abolitionist stance of prisons

Topics: Prison, Criminal justice, Punishment Pages: 14 (4809 words) Published: October 28, 2013
Catherine Giguère
5246389

Term Paper #3

Work submitted to
Professor Justin Piché
In the course Abolitionism and the Criminal Justice System (CRM 4302)

Department de Criminology
University of Ottawa
December 11th 2012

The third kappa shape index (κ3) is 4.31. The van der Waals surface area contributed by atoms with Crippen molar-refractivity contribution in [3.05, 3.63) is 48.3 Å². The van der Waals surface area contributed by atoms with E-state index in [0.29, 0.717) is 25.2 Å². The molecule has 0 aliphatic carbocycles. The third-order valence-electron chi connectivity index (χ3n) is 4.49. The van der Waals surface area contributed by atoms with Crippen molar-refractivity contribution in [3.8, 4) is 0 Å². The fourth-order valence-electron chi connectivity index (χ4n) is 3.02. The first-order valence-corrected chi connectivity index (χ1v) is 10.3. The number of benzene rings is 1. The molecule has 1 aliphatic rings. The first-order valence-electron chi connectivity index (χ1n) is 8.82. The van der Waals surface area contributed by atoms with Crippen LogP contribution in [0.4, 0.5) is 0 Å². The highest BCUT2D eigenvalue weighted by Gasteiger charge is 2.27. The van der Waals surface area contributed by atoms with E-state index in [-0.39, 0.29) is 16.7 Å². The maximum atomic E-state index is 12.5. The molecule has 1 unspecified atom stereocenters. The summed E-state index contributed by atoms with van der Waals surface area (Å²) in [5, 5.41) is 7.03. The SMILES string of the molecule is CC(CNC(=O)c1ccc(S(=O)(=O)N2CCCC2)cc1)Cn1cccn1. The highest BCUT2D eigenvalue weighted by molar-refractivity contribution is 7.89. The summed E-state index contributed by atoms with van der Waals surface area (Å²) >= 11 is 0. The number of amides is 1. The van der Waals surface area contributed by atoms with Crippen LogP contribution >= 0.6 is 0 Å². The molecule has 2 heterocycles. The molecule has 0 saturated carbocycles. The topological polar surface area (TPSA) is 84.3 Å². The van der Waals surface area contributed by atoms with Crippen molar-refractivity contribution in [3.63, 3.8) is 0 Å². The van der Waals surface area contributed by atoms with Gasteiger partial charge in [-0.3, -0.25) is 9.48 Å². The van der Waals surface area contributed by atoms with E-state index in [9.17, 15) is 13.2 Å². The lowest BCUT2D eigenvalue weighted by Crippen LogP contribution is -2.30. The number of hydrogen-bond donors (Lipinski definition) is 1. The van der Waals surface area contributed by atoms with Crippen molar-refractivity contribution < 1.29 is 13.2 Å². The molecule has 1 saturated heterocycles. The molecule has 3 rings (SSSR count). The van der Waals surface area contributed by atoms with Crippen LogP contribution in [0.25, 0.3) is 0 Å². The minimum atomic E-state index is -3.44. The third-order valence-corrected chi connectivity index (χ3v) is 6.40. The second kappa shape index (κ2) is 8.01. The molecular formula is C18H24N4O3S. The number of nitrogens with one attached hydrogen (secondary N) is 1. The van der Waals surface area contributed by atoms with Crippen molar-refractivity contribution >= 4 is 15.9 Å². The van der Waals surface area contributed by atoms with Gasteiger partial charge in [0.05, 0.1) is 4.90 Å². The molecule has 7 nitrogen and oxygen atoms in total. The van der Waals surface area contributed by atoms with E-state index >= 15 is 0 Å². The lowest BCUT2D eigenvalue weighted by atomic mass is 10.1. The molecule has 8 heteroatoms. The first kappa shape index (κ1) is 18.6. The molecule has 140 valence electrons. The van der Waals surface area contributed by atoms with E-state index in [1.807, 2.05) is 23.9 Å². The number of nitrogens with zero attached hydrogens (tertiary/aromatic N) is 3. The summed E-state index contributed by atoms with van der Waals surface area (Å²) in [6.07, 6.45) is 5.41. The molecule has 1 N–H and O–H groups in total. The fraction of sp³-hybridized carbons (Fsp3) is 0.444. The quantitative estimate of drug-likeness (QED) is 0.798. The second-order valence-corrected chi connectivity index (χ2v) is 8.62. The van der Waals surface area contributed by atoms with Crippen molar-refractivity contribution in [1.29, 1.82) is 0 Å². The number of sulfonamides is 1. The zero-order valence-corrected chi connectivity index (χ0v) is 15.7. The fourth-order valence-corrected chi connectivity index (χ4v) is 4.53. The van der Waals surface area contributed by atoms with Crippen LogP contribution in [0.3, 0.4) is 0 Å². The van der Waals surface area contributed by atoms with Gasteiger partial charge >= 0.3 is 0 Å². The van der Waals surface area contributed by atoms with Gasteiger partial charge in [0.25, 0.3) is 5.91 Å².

Many individuals believe that the criminal system and its institutions are flawed. These critiques have been brought on by the ineffectiveness of prisons to reform individuals, the ineptness of the system to reduce crime rates, the lack of focus on victims of crimes, as well as the racist, classist and sexist practices existing in these institutions. Therefore, we can ask ourselves if the elimination of the current penal system and the implementation of alternatives would better allow resolve of societal conflict? The following paper will explain why activist and scholars have rejected reliance upon the current penal system and it’s structures to put forth alternatives that they find will be more successful and less repressive. The first part of this paper will focus on key arguments that abolitionists have advanced for the abolition of prison. The second part will focus on arguments advanced by abolitionist for total penal and carceral abolitionism. The last part will focus on the strategies and alternatives that abolitionists have mobilized in their pursuit of prison, penal and carceral abolition. The main works used to support these arguments will be of Davis, Mathieson, Beauchesne, Kappeler, Dyches, Guanipa, Elliot, Morris, Montur-Angus and Beck. To begin, activist and scholars have advanced in arguing for the abolition of prisons with three key arguments: First, prisons fail at general prevention of crimes, one of the main objectives the institution has set for itself; Second, this institution has failed at rehabilitating those who have been incarcerated; Third, this institution causes more harm than good with a multitude of collateral consequences. The works of Mathieson, Richie, Clear, Beauchesne and Kappeler will be used in this section to illustrate the above arguments. Firstly, general prevention. The goal of general prevention is to deter others from committing criminal acts by making an example of those who have. Punishment will therefore be used a message from the state to the general population. The state intends to make clear that crime does not pay, that it is immoral and that individuals should get in the habit of avoiding certain acts. (Mathiesen, 2008, p. 65) This message from the state is invocated to the general population through a message carrier: the media. However “ The media chooses and presents crime problems for public consumption. The selection of crime problems is often limited to the most bizarre or gruesome act a journalist or investigator can uncover.” (Kappeler, 2000, p.5) Because of this, the general population does not receive the state’s message in regards to common crimes such as theft. It is therefore difficult to prevent these crimes in society since the message about their avoidance has not been transmitted to the general population. An additional issue with general prevention is message complexity lost through media filtration. “ Filtration means that the details of legislation and sentencing practice, the choices between sanctions which are close to each other and which constitute the everyday routine of criminal policy, are systematically if not totally left out.” (Mathiesen, 2008, p.72) In order to deter individuals from committing crimes, punishment must be expected. The state therefore wants to send the message that if you commit crime “x” you will receive penalty “y”. However, most people are unaware of the sentences that will be received for committing crimes. “ In this regard, research illustrates that the general public tends to underestimate the severity of sanctions generally imposed. This is not surprising given that members of the public are often unaware of the specifics of sentencing policies.” (Wright, 2010, p....

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